. Suspended sediment can decrease water clarity and transport bound contaminants. Suspended sediment can also damage stream habitat, reduce the amount of light in the stream, clog fish gills, and interfere with visual and filter feeding by aquatic organisms.

Reference:
Fishman, M. J., 1993, Methods of analysis by the U.S. Geological Survey National Water Quality Laboratory--Determination of inorganic and organic constituents in water and fluvial sediments: U.S. Geological Survey Open-File Report 93-125, 217 p.

Mueller, D.K., Martin, J.D., and Lopes, T.J., 1997, Quality-control design for surface-water sampling in the National Water-Quality Assessment Program: U.S. Geological Survey Open-File Report 97-223, 17 p. [http://pubs.usgs.gov/of/1997/223/]

National Field Manual, 1997 to present, National field manual for the collection of water-quality data: U.S. Geological Survey Techniques of Water-Resources Investigations, book 9, Chaps. A1-A9, 2 v., variously paged. [http://water.usgs.gov/owq/FieldManual/]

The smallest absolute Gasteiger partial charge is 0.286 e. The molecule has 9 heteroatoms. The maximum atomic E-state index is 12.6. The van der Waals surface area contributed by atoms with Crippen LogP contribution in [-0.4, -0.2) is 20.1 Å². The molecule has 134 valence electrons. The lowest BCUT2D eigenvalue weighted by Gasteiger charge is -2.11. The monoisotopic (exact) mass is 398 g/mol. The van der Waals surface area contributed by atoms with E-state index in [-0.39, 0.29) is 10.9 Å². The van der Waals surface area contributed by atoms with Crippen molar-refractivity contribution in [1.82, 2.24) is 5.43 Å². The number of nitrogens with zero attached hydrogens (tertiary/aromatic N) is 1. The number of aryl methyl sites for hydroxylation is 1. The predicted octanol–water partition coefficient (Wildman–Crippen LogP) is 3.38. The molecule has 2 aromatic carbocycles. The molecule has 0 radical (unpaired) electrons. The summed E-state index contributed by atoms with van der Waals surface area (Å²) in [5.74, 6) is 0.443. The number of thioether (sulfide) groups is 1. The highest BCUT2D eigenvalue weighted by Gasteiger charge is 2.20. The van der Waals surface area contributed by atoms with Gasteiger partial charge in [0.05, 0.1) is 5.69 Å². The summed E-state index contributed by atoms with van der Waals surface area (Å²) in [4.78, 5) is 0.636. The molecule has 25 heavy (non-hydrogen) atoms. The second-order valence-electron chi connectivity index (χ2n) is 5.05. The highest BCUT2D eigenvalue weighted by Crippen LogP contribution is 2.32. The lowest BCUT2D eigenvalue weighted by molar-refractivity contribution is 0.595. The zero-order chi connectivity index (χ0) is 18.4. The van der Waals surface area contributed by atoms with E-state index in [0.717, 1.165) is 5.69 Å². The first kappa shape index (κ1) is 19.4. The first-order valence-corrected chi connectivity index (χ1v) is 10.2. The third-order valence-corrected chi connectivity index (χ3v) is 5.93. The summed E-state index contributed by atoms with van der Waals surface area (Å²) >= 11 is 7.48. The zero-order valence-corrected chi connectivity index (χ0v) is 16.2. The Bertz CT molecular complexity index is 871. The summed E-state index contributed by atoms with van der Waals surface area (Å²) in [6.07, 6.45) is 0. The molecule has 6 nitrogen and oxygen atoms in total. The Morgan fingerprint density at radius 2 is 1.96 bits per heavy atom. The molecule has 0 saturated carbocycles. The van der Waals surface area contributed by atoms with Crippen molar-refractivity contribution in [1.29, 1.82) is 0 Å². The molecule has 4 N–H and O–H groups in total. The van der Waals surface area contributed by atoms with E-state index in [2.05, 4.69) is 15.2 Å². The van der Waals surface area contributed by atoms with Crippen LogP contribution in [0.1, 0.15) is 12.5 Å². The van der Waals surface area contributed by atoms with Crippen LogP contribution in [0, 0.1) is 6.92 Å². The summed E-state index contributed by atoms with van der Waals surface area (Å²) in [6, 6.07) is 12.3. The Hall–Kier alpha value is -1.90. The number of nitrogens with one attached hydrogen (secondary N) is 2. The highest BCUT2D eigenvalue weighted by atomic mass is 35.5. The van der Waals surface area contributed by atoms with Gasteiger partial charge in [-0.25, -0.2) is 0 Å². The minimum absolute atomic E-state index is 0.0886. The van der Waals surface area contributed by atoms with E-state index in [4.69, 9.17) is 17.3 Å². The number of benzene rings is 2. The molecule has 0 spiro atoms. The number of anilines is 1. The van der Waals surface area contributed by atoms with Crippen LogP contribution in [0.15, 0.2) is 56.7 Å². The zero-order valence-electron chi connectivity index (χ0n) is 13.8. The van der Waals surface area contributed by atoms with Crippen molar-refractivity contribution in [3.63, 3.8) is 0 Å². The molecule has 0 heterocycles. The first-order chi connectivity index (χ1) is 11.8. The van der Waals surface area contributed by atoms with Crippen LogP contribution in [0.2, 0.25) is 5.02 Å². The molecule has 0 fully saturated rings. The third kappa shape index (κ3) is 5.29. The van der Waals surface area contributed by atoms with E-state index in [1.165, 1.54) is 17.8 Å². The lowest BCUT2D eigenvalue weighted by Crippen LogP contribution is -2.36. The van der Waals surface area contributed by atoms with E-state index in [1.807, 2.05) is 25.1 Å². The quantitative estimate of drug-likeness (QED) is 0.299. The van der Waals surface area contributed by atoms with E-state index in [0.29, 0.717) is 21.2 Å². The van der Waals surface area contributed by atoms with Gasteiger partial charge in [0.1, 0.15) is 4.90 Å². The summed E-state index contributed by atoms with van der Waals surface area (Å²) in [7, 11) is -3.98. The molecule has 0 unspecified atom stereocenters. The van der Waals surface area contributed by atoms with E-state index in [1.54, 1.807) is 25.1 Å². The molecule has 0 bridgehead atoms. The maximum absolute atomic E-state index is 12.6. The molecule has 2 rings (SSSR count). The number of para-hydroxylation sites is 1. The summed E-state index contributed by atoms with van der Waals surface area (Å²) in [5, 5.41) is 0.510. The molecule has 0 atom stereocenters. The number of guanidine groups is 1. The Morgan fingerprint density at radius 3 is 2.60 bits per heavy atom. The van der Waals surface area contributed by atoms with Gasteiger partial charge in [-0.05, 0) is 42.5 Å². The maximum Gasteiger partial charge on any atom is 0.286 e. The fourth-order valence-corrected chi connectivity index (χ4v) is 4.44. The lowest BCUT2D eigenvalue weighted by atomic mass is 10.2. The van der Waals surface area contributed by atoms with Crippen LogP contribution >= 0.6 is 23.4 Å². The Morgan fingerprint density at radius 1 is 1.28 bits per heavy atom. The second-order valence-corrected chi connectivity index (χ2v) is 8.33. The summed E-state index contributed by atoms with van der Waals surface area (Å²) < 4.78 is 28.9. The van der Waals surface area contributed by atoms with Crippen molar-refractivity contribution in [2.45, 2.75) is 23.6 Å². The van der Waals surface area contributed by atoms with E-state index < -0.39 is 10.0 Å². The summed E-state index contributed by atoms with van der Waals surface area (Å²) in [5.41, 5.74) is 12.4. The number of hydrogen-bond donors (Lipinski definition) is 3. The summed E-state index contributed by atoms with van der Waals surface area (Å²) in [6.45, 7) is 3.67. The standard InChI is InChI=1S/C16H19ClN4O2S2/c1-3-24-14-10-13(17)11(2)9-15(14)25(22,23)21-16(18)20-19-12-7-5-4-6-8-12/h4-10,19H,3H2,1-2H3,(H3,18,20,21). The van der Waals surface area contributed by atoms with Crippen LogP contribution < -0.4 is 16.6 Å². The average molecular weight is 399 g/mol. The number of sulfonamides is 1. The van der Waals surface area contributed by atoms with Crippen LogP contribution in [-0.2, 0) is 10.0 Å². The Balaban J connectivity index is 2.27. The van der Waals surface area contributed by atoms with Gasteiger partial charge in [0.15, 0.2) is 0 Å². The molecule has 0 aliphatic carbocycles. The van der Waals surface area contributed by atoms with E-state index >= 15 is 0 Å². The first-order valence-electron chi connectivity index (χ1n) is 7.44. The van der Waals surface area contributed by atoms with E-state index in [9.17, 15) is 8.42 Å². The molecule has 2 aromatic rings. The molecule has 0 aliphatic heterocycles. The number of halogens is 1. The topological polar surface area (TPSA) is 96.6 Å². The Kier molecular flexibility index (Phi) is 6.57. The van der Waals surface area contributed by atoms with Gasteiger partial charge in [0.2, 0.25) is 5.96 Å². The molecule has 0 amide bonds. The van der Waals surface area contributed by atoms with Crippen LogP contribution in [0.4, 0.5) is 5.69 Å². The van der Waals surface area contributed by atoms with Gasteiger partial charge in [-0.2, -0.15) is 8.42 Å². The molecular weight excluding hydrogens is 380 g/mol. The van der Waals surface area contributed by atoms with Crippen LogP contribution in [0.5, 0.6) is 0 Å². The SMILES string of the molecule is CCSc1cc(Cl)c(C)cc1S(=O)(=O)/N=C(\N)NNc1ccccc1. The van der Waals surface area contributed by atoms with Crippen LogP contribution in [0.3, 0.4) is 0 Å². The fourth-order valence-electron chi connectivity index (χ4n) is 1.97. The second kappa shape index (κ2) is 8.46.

Zaugg, S.D., Sandstrom, M.W., Smith, S.G., and Fehlberg, K.M., 1995, Methods of analysis by the U.S. Geological Survey National Water-Quality Laboratory-Determination of pesticides in water by C-18 solid-phase extraction and capillary-column gas chromatography/mass spectrometry with selected-ion monitoring: U.S. Geological Survey Open-File Report 95-181, 49 p. [http://nwql.usgs.gov/Public/pubs/OFR95-181/OFR95-181.html]

Photos of water quality sampling in Raleigh, North Carolina Study Area http://nc.water.usgs.gov/albe/Pics/pics_sw2/index.html

Video clips of water quality sampling in Raleigh, North Carolina Study Area http://nc.water.usgs.gov/albe/video/video2_QW.html